If you're talking about ceramic microspheres, such as the snake oil that's being peddled here:
HY-TECH Insulating paint and insulating house paint additive DIY insulation solutions
I wouldn't believe a thing they say. There is an organization of insulating coatings manufacturers, and hytech's paint additive wasn't even recognized as an IR reflective coating. (Meaning it didn't even work well enough to qualify as an infra red reflective barrier like you see on some foam insulation.
These microspheres have been used as extender pigments in paints for years now, but their purpose has never been to save energy on heating and cooling costs. These spheres are very hard, and as such, provide very good "scrubbability" in paints. Being highly impermeable, they also reduce the propensity of latex paints to stain.
(Yes, it's a real word. "Scrubbability" in paint is the ability of the paint to stand up to hard scrubbing without loosing it's gloss.)
The 3M company is probably the largest US manufacturer of ceramic microspheres. I'd phone them up and ask to speak to someone in their paint & coatings sales division and find out if they've done any investigation into using these microspheres for their insulating ability.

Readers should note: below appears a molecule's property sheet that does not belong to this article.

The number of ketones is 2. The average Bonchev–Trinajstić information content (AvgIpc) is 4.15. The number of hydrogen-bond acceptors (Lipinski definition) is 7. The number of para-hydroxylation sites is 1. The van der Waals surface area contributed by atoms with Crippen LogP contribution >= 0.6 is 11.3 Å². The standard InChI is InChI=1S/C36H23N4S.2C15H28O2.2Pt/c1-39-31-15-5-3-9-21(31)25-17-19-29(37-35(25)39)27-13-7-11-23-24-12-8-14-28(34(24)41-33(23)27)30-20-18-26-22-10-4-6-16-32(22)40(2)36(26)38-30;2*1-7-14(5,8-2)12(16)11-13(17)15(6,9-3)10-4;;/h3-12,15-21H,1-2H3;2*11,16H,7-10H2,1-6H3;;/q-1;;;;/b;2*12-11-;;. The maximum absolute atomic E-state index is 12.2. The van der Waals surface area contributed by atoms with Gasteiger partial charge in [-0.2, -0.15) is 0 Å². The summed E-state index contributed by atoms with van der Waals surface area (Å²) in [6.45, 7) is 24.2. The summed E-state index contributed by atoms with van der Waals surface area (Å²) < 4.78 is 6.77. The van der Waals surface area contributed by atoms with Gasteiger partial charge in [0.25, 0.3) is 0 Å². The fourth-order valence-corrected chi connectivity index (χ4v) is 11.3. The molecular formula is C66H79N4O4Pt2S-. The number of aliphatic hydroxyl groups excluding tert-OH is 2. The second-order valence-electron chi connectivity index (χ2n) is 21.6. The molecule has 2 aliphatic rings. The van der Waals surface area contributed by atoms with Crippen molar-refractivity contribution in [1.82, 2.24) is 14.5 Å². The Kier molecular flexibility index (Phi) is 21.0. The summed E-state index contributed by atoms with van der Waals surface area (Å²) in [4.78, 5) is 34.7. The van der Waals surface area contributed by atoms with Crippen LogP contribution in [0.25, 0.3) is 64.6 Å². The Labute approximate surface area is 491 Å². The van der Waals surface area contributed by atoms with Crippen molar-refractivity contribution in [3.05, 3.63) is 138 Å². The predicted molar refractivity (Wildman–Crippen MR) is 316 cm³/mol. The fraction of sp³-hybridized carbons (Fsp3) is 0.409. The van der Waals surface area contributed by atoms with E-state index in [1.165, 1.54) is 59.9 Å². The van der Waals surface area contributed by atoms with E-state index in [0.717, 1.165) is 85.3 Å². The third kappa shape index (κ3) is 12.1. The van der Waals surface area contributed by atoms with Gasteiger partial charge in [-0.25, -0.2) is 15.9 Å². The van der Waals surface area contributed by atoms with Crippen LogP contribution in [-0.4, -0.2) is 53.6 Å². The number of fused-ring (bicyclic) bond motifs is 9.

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When reading that 3M web page, a "micron" is a millionth of a meter, or one thousandth of a millimeter. A human hair is about 100 microns in diameter. The smallest thing you can see with the naked eye is 20 to 30 microns across. A red blood cell is about 5 microns in diameter. The black pigment used in paint (which is soot, actually) is about 0.001 microns in diameter, or one nanometer across.
Or, phone up Murelo paints. They use these microspheres as extender pigments in their "NanoKote" line of latex paints:
Maybe ask if anyone using NanoKote has commented on their house feeling warmer or cooler.